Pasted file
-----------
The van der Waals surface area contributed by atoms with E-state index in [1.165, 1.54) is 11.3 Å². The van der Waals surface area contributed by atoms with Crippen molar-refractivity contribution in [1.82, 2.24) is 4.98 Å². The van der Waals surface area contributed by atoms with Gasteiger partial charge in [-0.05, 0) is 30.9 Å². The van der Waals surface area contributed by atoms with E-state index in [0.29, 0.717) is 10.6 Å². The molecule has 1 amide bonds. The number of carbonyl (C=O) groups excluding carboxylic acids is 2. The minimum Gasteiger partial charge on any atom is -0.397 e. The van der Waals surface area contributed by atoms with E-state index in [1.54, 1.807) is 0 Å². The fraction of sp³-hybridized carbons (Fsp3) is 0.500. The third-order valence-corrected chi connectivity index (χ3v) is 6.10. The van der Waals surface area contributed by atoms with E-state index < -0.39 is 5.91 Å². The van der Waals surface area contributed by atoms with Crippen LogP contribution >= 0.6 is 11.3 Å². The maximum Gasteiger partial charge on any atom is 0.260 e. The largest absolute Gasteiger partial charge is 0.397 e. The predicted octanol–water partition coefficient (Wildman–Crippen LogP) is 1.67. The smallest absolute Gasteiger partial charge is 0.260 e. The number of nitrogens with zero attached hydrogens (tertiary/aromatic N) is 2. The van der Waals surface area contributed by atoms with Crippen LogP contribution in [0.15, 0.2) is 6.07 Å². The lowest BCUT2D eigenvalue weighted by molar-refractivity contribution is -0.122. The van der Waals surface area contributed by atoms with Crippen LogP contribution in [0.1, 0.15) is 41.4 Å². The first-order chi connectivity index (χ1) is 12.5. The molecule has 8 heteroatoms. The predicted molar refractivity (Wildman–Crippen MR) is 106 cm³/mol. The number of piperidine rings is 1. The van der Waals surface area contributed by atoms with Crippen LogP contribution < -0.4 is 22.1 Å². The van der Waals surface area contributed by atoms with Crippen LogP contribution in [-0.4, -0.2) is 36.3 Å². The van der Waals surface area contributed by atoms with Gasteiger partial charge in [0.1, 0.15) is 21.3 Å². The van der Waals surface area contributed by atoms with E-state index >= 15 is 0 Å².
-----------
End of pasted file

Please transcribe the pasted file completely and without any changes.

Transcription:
The van der Waals surface area contributed by atoms with E-state index in [1.165, 1.54) is 11.3 Å². The van der Waals surface area contributed by atoms with Crippen molar-refractivity contribution in [1.82, 2.24) is 4.98 Å². The van der Waals surface area contributed by atoms with Gasteiger partial charge in [-0.05, 0) is 30.9 Å². The van der Waals surface area contributed by atoms with E-state index in [0.29, 0.717) is 10.6 Å². The molecule has 1 amide bonds. The number of carbonyl (C=O) groups excluding carboxylic acids is 2. The minimum Gasteiger partial charge on any atom is -0.397 e. The van der Waals surface area contributed by atoms with E-state index in [1.54, 1.807) is 0 Å². The fraction of sp³-hybridized carbons (Fsp3) is 0.500. The third-order valence-corrected chi connectivity index (χ3v) is 6.10. The van der Waals surface area contributed by atoms with E-state index < -0.39 is 5.91 Å². The van der Waals surface area contributed by atoms with Crippen LogP contribution >= 0.6 is 11.3 Å². The maximum Gasteiger partial charge on any atom is 0.260 e. The largest absolute Gasteiger partial charge is 0.397 e. The predicted octanol–water partition coefficient (Wildman–Crippen LogP) is 1.67. The smallest absolute Gasteiger partial charge is 0.260 e. The number of nitrogens with zero attached hydrogens (tertiary/aromatic N) is 2. The van der Waals surface area contributed by atoms with Crippen LogP contribution in [0.15, 0.2) is 6.07 Å². The lowest BCUT2D eigenvalue weighted by molar-refractivity contribution is -0.122. The van der Waals surface area contributed by atoms with Crippen LogP contribution in [0.1, 0.15) is 41.4 Å². The first-order chi connectivity index (χ1) is 12.5. The molecule has 8 heteroatoms. The predicted molar refractivity (Wildman–Crippen MR) is 106 cm³/mol. The number of piperidine rings is 1. The van der Waals surface area contributed by atoms with Crippen LogP contribution < -0.4 is 22.1 Å². The van der Waals surface area contributed by atoms with Crippen LogP contribution in [-0.4, -0.2) is 36.3 Å². The van der Waals surface area contributed by atoms with Gasteiger partial charge in [0.1, 0.15) is 21.3 Å². The van der Waals surface area contributed by atoms with E-state index >= 15 is 0 Å².